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When you have a group of engineers and designers, they are not exactly the best to deal with copyright law.
I have always found it interesting... that there are people who regard copyright infringement as a form of flattery.
In the early days of the software industry, people cared about copyright and didn't give a damn about patents - they copied each other willy-nilly.
The idea of copyright did not exist in ancient times, when authors frequently copied other authors at length in works of non-fiction. This practice was useful, and is the only way many authors' works have survived even in part.
The marketplace can handle this. The laws are there. The courts have shown a consistent ability to find a balance between copyright owners and copyright users.
In practice, the copyright system does a bad job of supporting authors, aside from the most popular ones. Other authors' principal interest is to be better known, so sharing their work benefits them as well as readers.
When in Rome, I must do as the Romans do. When in America, make Bikram copyright and trademark.
Of all the creative work produced by humans anywhere, a tiny fraction has continuing commercial value. For that tiny fraction, the copyright is a crucially important legal device.
As we've seen, our constitutional system requires limits on copyright as a way to assure that copyright holders do not too heavily influence the development and distribution of our culture.
I think that the use of copyright is going to change dramatically. Part of it is economics. There is just going to be so much content out there - there's a scarcity of attention. Information consumes attention, and there's too much information.
I am explicitly not opening the giant can of worms that is the ongoing current discussion of patent, copyright, and trademark reform.
The danger in media concentration comes not from the concentration, but instead from the feudalism that this concentration, tied to the change in copyright, produces.
This does not mean that every copyright must prove its value initially. That would be a far too cumbersome system of control. But it does mean that every system or category of copyright or patent should prove its worth.
I think copyright has its right to exist, absolutely, and I think that it's up to copyright creators to come up with new solutions that deal with the reality of the world we're living in today.
The U.S. obviously has all the evidence they need to prosecute bankers. They just need to search their own spy database and then there you go - 1,000 bankers in jail, a trillion dollars in fines. But it doesn't happen. Instead, the spy network is being used to fight a copyright case. They used Prism to spy on me.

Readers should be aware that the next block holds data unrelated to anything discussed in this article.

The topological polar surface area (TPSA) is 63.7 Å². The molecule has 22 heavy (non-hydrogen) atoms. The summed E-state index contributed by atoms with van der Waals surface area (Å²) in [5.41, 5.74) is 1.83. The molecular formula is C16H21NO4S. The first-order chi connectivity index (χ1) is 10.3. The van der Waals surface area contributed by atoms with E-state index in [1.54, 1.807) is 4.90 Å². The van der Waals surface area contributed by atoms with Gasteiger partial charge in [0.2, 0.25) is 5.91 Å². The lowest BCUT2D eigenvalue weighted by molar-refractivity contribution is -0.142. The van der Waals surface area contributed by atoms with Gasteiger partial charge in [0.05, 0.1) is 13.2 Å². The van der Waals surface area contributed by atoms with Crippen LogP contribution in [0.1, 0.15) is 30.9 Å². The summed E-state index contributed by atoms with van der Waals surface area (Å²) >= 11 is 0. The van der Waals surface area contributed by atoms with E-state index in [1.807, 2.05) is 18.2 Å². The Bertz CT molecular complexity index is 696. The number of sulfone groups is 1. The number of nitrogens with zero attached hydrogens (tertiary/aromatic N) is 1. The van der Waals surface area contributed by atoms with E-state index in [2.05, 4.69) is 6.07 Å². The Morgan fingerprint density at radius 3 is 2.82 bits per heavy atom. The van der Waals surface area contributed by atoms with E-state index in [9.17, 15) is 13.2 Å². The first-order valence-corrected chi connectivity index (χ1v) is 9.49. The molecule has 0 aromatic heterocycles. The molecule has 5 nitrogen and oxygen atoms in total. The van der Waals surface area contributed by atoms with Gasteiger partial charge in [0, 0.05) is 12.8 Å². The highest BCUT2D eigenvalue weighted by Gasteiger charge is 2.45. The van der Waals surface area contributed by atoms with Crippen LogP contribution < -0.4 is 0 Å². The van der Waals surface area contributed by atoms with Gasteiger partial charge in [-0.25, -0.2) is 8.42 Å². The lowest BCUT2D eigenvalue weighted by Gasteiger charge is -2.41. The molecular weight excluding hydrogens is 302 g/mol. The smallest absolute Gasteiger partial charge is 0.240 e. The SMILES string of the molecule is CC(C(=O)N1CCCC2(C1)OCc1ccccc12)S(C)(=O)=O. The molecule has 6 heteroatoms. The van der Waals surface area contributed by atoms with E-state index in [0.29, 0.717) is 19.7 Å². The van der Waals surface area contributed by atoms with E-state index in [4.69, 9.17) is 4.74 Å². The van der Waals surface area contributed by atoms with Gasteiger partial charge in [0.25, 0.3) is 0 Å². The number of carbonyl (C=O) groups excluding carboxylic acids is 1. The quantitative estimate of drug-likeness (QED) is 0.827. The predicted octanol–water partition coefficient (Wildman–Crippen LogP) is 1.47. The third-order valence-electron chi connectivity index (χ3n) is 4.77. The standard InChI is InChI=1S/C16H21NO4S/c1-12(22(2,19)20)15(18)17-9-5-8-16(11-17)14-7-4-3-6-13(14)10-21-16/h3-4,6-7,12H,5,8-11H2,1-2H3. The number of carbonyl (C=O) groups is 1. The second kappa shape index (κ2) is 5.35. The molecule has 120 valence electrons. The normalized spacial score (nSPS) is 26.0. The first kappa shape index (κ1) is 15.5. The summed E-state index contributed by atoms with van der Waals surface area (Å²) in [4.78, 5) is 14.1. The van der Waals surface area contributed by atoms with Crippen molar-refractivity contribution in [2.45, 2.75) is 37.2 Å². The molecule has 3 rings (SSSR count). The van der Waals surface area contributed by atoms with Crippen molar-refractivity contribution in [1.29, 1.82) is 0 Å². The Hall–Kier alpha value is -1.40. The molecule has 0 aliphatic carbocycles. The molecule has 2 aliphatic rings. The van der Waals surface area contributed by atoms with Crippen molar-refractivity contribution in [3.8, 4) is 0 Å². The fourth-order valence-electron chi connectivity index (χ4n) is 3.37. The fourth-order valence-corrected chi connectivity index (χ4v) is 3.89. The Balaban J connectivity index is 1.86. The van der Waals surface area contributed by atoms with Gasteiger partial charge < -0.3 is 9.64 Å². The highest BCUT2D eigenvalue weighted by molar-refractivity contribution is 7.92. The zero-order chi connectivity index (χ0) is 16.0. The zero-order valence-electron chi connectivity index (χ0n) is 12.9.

We're on the path of creating monopoly business practices out of copyright law.
In our day the conventional element in literature is elaborately disguised by a law of copyright pretending that every work of art is an invention distinctive enough to be patented.
How much greater would their contributions to the U.S. economy be if U.S. copyright owners could access foreign markets otherwise dominated by pirate product?
There is no sense in owning the copyright unless you are going to use it. I don't think anyone wants to hold all of this stuff in a vault and not let anybody have it. It's only worth something once it's popular.
But here's the thing: what you do as a screenwriter is you sell your copyright. As a novelist, as a poet, as a playwright, you maintain your copyright.
All over the world copyright holders are trying to limit consumers' rights. We cannot have that.
Whether I build a character from the ground up or develop one, whether within my own copyright or in licensed work, I can step into that character's mind. It takes a kind of voluntary dissociation akin to method acting, military planning, marketing, or detective work: to think like the other guy and work out what he's going to do next.
I am outraged that the Gorillaz have infringed the copyright of my song 'Time Warp,' claiming their song 'Stylo' to be an original composition.
I have no problem selling books to media franchises and we do it all the time. The author must understand that he/she is a writer for hire and has no control over copyright or over editorial changes made to the text.
The problem with copyright enforcement is that when the parameters aren't incredibly well defined, it means big corporations, who have deeper pockets and better lawyers, can bully people.
Martin Luther King, Jr.
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